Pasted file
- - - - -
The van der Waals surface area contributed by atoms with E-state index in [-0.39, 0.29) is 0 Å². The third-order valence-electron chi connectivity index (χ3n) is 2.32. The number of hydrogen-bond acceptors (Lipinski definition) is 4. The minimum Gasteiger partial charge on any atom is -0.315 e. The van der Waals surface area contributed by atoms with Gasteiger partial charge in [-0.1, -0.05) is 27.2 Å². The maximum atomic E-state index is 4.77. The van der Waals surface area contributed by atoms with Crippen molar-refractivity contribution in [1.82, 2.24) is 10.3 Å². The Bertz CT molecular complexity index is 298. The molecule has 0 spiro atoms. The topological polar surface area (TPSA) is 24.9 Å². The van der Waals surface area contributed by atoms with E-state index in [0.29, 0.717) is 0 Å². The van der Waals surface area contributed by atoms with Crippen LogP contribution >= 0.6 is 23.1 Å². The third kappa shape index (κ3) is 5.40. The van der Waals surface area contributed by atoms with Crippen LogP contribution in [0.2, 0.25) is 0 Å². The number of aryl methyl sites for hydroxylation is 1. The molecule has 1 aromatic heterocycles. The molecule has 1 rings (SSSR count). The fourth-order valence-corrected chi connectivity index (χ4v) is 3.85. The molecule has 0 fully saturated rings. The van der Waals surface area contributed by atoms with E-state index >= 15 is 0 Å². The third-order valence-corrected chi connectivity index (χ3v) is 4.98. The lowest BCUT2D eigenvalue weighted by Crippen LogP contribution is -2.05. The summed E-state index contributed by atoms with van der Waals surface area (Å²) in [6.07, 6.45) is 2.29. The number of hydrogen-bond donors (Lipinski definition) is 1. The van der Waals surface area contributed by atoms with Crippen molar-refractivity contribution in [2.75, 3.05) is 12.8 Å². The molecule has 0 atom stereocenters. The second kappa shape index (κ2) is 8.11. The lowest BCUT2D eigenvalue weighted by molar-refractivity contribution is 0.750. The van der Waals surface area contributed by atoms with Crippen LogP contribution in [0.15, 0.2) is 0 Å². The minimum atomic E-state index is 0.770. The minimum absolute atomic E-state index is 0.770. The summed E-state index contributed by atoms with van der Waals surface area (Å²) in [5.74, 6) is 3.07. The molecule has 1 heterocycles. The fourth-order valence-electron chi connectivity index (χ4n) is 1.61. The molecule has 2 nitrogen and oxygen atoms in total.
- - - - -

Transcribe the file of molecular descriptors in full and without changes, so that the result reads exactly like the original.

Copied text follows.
The van der Waals surface area contributed by atoms with E-state index in [-0.39, 0.29) is 0 Å². The third-order valence-electron chi connectivity index (χ3n) is 2.32. The number of hydrogen-bond acceptors (Lipinski definition) is 4. The minimum Gasteiger partial charge on any atom is -0.315 e. The van der Waals surface area contributed by atoms with Gasteiger partial charge in [-0.1, -0.05) is 27.2 Å². The maximum atomic E-state index is 4.77. The van der Waals surface area contributed by atoms with Crippen molar-refractivity contribution in [1.82, 2.24) is 10.3 Å². The Bertz CT molecular complexity index is 298. The molecule has 0 spiro atoms. The topological polar surface area (TPSA) is 24.9 Å². The van der Waals surface area contributed by atoms with E-state index in [0.29, 0.717) is 0 Å². The van der Waals surface area contributed by atoms with Crippen LogP contribution >= 0.6 is 23.1 Å². The third kappa shape index (κ3) is 5.40. The van der Waals surface area contributed by atoms with Crippen LogP contribution in [0.2, 0.25) is 0 Å². The number of aryl methyl sites for hydroxylation is 1. The molecule has 1 aromatic heterocycles. The molecule has 1 rings (SSSR count). The fourth-order valence-corrected chi connectivity index (χ4v) is 3.85. The molecule has 0 fully saturated rings. The van der Waals surface area contributed by atoms with E-state index >= 15 is 0 Å². The third-order valence-corrected chi connectivity index (χ3v) is 4.98. The lowest BCUT2D eigenvalue weighted by Crippen LogP contribution is -2.05. The summed E-state index contributed by atoms with van der Waals surface area (Å²) in [6.07, 6.45) is 2.29. The number of hydrogen-bond donors (Lipinski definition) is 1. The van der Waals surface area contributed by atoms with Crippen molar-refractivity contribution in [2.75, 3.05) is 12.8 Å². The molecule has 0 atom stereocenters. The second kappa shape index (κ2) is 8.11. The lowest BCUT2D eigenvalue weighted by molar-refractivity contribution is 0.750. The van der Waals surface area contributed by atoms with Crippen LogP contribution in [0.15, 0.2) is 0 Å². The minimum atomic E-state index is 0.770. The minimum absolute atomic E-state index is 0.770. The summed E-state index contributed by atoms with van der Waals surface area (Å²) in [5.74, 6) is 3.07. The molecule has 1 heterocycles. The fourth-order valence-electron chi connectivity index (χ4n) is 1.61. The molecule has 2 nitrogen and oxygen atoms in total.